4 items from 2007
Legendary playwright and novelist Ira Levin has died. He was 78. The writer - who saw many of his works turned into major Hollywood movies - died of natural causes on Monday at his home in New York. Levin is most famous for writing the novel Rosemary's Baby, which was made into the 1968 film of the same name, directed by Roman Polanski. He will also be remembered for writing The Stepford Wives - first adapted for the big screen in 1975 and then remade again in 2004 in a version which starred Nicole Kidman. Levin wrote on a variety of genres throughout his career and sold millions of books worldwide, despite only producing seven novels in 40 years; he also penned the hit Broadway play Deathtrap, later made into a movie starring Michael Caine and Christopher Reeve. He leaves behind three sons, Adam, Jared and Nicholas, by his first wife Gabrielle Aronsohn, who he divorced in 1968. He divorced second wife, Phyllis Finkel, in 1981 »
We've seen the spawn of Satan in such films as Rosemary's Baby and The Omen, and bad seeds have frequently tickled and terrified audiences. Child saviors haven't been as prevalent in the movies. But in The Seeker, based on the popular children's novel The Dark Is Rising, we have the story of a child chosen by the forces of light to battle evil spirits; the fate of the earth hangs in the balance. With some quasi-religious overtones, the film might have a built-in audience, though it's not going to make much of a dent in the Harry Potter franchise.
The opening cleverly thrusts us into an ultra-contemporary world of cell phones and high-tech malls where Will Stanton (Alexander Ludwig) is not quite at home. The youngest of six sons in an American family transplanted to England, Will is not comfortable with his peers. To make matters worse, he keeps seeing flocks of ravens that want to claw his flesh. Eventually, he learns that he has a mission to save the world from dark forces that intend to wreak havoc. His nemesis is a threatening figure called the Rider (Christopher Eccleston), but he also has a group of allies known as the Old Ones who instruct him in his supernatural powers and guide him on his otherworldly quest.
Seeker is well cast with a mix of British and American actors. Ian McShane, who often is cast as a Satanic figure, here plays Will's spiritual guide, and he lends stature and dignity to the battle between good and evil. Eccleston exudes malevolent power, and he has fun playing the Rider's alter ego, a bumbling English doctor. The young actors who play Will's siblings have a natural ease on camera, and Ludwig is inherently likable, capturing the character's befuddlement as well as his innate decency.
Yet the film plods along without a lot of excitement or inspiration. There's one scary sequence with an army of snakes led by an albino cobra, but a lot of other scenes depend on elaborate CGI effects that aren't all that thrilling. Another problem is that the plot requires young Will to go through a series of trials to find the six signs that will enable him to save the world, and there simply isn't enough variety in these ordeals. The movie's one surprise twist will be pretty transparent to anyone above the age of 6.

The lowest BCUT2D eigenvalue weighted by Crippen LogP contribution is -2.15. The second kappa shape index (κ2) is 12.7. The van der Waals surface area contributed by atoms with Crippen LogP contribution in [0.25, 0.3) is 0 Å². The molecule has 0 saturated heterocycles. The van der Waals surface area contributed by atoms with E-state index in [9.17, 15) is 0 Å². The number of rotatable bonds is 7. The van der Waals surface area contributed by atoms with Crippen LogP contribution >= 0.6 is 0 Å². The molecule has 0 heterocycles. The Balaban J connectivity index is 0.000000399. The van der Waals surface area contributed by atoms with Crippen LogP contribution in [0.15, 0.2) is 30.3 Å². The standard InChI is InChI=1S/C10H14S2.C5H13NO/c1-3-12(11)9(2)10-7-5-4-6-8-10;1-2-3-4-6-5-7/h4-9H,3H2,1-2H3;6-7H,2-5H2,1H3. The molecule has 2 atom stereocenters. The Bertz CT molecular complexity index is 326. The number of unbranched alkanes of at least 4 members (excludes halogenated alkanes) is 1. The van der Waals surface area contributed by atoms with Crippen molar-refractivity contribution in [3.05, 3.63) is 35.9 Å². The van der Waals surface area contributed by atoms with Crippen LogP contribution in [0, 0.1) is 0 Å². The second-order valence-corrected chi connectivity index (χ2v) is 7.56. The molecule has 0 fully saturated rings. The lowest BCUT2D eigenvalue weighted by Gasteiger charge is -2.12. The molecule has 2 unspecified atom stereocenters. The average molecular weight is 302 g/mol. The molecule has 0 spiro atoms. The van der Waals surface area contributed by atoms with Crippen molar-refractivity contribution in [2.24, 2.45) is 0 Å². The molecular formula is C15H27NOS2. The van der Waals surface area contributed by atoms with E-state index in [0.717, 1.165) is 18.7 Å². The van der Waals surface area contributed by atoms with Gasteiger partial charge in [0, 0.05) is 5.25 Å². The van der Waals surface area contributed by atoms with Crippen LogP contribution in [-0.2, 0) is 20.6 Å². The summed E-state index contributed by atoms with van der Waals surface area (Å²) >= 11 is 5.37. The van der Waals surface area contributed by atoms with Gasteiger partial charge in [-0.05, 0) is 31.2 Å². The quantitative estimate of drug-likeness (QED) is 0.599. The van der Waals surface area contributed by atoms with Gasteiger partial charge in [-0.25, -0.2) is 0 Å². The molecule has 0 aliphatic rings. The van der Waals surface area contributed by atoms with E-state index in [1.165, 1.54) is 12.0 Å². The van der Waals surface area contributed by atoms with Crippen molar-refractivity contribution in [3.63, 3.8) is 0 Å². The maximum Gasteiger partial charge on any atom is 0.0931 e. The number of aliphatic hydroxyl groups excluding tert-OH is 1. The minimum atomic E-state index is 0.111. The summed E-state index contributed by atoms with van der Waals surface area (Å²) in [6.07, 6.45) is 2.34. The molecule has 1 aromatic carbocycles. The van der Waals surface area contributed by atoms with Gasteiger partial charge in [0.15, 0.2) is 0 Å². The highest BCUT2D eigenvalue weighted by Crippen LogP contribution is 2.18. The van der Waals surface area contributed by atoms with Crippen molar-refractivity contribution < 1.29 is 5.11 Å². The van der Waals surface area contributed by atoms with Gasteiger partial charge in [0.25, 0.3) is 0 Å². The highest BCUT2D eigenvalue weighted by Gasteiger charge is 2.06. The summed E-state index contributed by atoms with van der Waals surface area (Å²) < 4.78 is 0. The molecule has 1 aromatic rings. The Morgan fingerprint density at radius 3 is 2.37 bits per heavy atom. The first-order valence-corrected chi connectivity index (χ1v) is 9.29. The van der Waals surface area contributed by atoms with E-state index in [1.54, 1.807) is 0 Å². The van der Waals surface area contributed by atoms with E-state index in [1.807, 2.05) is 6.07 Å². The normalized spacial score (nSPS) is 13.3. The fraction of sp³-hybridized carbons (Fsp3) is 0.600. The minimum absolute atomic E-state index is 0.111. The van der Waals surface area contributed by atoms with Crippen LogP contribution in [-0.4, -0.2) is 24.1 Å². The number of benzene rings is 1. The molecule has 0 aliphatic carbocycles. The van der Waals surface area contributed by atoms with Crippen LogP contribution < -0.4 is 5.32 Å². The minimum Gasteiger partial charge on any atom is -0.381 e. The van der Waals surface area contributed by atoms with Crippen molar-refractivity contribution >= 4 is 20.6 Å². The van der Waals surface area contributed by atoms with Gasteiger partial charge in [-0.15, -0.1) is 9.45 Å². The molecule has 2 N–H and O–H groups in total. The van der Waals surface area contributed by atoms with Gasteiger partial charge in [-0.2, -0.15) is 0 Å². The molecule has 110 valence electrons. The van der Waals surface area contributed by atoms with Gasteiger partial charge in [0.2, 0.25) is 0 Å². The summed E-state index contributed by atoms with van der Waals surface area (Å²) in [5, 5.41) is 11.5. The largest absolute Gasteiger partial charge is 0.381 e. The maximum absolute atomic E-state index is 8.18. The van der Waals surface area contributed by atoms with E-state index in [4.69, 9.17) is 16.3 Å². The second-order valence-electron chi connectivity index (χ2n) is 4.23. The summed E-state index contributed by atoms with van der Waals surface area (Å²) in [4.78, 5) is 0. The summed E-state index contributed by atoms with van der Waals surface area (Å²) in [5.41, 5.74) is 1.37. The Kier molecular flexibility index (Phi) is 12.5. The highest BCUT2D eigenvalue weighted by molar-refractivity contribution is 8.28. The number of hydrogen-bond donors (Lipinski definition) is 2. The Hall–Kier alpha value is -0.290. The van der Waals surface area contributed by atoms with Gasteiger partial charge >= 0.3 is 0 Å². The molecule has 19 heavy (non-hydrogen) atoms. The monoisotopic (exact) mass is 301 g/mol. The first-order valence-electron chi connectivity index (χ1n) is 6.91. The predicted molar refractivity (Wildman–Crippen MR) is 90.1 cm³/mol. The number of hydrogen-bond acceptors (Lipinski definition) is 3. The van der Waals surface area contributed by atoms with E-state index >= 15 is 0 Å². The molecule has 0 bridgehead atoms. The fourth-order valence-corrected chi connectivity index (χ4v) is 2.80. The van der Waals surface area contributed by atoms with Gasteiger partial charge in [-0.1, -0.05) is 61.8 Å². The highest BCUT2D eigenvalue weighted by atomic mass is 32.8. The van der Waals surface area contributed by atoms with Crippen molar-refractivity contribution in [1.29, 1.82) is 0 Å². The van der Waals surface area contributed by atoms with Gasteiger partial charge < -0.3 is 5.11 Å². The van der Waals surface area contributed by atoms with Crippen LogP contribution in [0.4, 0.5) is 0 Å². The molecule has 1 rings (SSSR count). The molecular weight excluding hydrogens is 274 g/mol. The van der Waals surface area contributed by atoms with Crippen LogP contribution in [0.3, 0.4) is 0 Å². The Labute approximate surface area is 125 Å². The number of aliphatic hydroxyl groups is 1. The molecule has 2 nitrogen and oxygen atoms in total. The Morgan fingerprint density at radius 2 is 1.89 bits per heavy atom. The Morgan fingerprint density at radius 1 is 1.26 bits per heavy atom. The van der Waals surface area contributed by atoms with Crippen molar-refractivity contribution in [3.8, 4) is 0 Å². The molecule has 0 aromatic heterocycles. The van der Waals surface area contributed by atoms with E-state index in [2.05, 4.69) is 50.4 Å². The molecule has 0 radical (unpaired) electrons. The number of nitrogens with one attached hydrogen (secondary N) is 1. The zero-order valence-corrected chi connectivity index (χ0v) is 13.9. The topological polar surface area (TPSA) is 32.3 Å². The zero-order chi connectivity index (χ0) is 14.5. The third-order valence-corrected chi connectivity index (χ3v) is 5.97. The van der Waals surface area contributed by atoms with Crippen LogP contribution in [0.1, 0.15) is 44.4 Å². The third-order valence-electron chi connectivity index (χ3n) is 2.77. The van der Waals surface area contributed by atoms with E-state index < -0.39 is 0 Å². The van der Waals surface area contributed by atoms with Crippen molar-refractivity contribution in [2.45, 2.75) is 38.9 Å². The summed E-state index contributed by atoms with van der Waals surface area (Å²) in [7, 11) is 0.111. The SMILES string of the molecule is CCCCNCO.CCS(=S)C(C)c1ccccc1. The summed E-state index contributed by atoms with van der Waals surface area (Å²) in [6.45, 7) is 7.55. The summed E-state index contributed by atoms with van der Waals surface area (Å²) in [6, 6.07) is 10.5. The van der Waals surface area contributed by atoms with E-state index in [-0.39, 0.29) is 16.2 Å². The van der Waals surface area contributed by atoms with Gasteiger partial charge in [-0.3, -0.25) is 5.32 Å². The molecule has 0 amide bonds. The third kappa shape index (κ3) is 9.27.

Although the film is extremely well photographed by Joel Ransom, it fails to build a sense of mounting terror. The denouement is completely predictable, which might be satisfying to young viewers who haven't seen a lot of movies. For the rest of us, Seeker is a ho-hum exercise in mysticism and hocus-pocus.
THE SEEKER: THE DARK IS RISING
20th Century Fox and Fox-Walden
Marc Platt Prods.
Director: David L. Cunningham
Screenwriter: John Hodge
Based on the novel by: Susan Cooper
Producer: Marc Platt
Executive producers: Ron Schmidt, Adam Siegel
Director of photography: Joel Ransom
Production designer: David Lee
Music: Christophe Beck
Costume designer: Vin Burnham
Editors: Geoffrey Rowland, Eric A. Sears
Will Stanton: Alexander Ludwig
The Rider: Christopher Eccleston
Merriman Lyon: Ian McShane
Miss Greythorne: Frances Conroy
Dawson: James Cosmo
Old George: Jim Piddock
Maggie Barnes: Amelia Warner
John Stanton: John Benjamin Hickey
Mary Stanton: Wendy Crewson
Gwen Stanton: Emma Lockhart
Max Stanton: Gregory Smith
Running time -- 99 minutes
MPAA rating: PG
American actress Kirsten Dunst has signed a deal to step behind the camera and direct her first movie. The star will make a short film based on a ghost story sent to a US women's magazine by a reader. The 25-year-old says of the project, "They've giving me carte blanche. "I pick everyone I want to collaborate with. "I've always been a fan of Roman Polanski and, you know, Repulsion with Catherine Deneuve and Rosemary's Baby. We just don't make movies like that any more." »
PARK CITY, Utah - Fox Searchlight confirmed late Sunday night that they have purchased virtually all worldwide rights minus Canada to Joshua, a psychological thriller from co-writer and director David Ratliff, the documentary filmmaker behind Hell House.
The film, which debuted Saturday night at the Racquet Club Theatre, tells the tale of a disturbed and disturbing child who slowly turns the life of his family upside down. Starring Sam Rockwell, Vera Farmiga and young newcomer Jacob Kogan, Joshua received interest from multiple parties but it was Searchlight who came through in the end.
"George Ratliff and David Gilbert have created an unbelievably tense and frightful tale," said Searchlight president Rice, who plans a summer release.
The studio purchased the film, reminiscent of The Omen and The Bad Seed combined with the urban dread of Rosemary's Baby, for $3.7 million. Tony Safford, senior vp of acquisitions & production at Twentieth Century Fox and executive vp, business affairs Stephen Plum negotiated on behalf of Searchlight while UTA and attorney Andrew Hurwitz represented the filmmakers. »
4 items from 2007
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